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The Pulse of Spirit

Fresh Thinking, Inspiration, and Vision on the Process of Spiritual Transformation



Let Love Live

Fresh Thinking, Inspiration, and Vision on the Process of Spiritual Transformation

Every month there are approximately seven hundred twenty hours. Now we have this one. How shall we best use it? I would like to suggest that together we let love live.

Let love live. It’s my practice to look up meanings of words and their etymological roots, their source. I did this for these three words, and it has inspired deep meditation and insight. I’d like to share that with you now. The root meaning of the word let is “to allow,” which is the way we often use it. Another meaning is “to let go.” Tolet means to let go. What needs to be released in me right now to let love live? This could put focus on things that don’t let love live, which is literally beside the point. A still mind and a clear heart are required conditions for anyone to speak the Word of the Creator. And we are each the creator of a world, our experience and all the relationships we have. If we look around and don’t much like our creation, there’s no one else to point the finger at.

In the Genesis story of Creation, the active word of God is let. “Let there be light…. Let there be a firmament….” On and on, up unto “Let us make man,” meaning mankind, of course. In this sense, this is not the creature with the bloated and inflamed human ego. To the one with the bloated and inflamed human ego, let in this way seems impossible and scary, because to really let, in your life, you must release control. Frightening!

Releasing human ego control is quite likely the most difficult and necessary thing for you to do. We have a word for it, and that word is surrender. Surrender is frightening, even paralyzing to the ego. What’s going to happen? One could feel that something, maybe even everything, will be lost. You’ll be out of control. But I ask you to reflect honestly: Aren’t you out of control now, at least at times? When unconscious factors compel you to do, say, think or feel something, do you have calm control of your experience, to create a world that you would love and not be repulsed by? You have your emotions, your thoughts, your attitudes, but it is not right to cede control of your life and your creation to them.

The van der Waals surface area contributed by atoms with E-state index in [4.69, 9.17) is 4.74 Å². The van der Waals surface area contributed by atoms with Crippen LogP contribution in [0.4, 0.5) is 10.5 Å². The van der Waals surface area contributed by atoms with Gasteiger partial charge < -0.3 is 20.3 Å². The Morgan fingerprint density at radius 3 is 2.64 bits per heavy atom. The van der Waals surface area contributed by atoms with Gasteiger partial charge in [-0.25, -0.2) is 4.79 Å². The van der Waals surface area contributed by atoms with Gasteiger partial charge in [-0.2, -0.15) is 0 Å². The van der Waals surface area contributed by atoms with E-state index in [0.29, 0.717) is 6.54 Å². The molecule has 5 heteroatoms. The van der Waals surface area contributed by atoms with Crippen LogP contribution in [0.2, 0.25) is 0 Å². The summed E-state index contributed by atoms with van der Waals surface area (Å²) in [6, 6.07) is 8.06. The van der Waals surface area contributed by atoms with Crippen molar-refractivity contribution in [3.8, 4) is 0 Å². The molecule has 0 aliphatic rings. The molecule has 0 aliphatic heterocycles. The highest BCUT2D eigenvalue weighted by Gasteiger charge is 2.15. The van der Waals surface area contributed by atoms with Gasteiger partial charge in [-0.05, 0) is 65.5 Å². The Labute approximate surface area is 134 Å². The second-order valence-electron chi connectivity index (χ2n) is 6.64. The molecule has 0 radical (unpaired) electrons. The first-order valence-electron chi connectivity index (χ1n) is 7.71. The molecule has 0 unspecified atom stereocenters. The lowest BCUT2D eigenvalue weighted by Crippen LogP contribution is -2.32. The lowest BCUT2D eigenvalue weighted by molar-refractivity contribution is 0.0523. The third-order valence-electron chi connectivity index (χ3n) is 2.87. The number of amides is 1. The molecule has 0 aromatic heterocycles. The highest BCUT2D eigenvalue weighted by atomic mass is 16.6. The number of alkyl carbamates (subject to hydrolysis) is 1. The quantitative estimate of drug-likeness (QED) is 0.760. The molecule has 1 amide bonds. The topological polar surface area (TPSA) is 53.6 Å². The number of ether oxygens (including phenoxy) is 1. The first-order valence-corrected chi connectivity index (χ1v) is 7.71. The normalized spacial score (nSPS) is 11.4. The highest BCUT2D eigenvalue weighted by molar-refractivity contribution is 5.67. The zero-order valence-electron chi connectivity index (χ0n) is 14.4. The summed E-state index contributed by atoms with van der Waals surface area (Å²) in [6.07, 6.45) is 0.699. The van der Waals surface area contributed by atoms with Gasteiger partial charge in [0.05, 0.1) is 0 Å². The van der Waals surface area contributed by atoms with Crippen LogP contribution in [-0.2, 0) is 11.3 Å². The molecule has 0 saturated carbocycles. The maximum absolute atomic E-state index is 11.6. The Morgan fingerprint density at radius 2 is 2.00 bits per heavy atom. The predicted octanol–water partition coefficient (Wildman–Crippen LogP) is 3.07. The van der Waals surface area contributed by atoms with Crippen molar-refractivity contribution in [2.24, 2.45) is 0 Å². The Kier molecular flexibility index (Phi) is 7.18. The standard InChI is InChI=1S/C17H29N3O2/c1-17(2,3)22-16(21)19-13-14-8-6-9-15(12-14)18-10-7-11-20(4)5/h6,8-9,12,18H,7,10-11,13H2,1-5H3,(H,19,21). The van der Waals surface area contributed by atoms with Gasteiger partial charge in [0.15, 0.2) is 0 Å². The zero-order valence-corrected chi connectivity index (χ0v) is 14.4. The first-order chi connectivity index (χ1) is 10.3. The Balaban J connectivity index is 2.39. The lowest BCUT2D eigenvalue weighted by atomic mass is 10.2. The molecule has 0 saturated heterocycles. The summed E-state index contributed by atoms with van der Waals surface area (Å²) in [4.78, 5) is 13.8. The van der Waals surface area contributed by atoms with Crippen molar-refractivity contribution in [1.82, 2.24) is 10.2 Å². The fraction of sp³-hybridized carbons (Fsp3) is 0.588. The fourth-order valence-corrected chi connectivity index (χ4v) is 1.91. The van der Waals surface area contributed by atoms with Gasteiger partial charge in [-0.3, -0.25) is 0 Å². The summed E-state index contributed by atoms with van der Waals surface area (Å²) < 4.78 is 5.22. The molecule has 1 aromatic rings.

As a kid with two older brothers, a common phrase we used was “Says who?” in an immature way. When one or the other of us attempted to gracelessly invite the other to do something we wanted him to do, “Says who?” There’s a more mature way of asking that question. When an inner unpurified impulse rises to compel you to do something, you have every right and the responsibility to ask that question: Says who? What is the source of this impulse? If it’s not the truth of who I am, I won’t have anything to do with it other than just let it be present and in one way or another love it, but don’t buy in.

Relative to surrendering, letting go and releasing, it’s probably true for many of us that our life is really not working now anyway. No matter what façade we put on, no matter what we might try to convince ourselves of, in one way or another, things aren’t working all the time. What’s to be done? Give it up. Stop judging your own experience, and release limited and limiting beliefs about who you are.

We have a new dog, technically a puppy of eleven months. He’s gotten much bigger than we expected, a powerful adventurous guy. We’ve been training him to be under the control of the leash of love, rather than a commonplace material leash. In the process of training, there are some awkward moments, but it’s working. I’m happy and proud that he can have his fullness being a dog and maintain a connection and adequate control through the current of love.

There is something each of us can look at in that regard, relative to our own capacities of heart, mind and body. Are we attempting to establish control by beating ourselves up and telling ourselves what fools we are and how inappropriate we’ve been? Or is it all about love? Love of what’s true, not necessarily condoning limited behaviors arising out of limiting belief. On the leash of love, our dog, Pan, is happy because he’s free.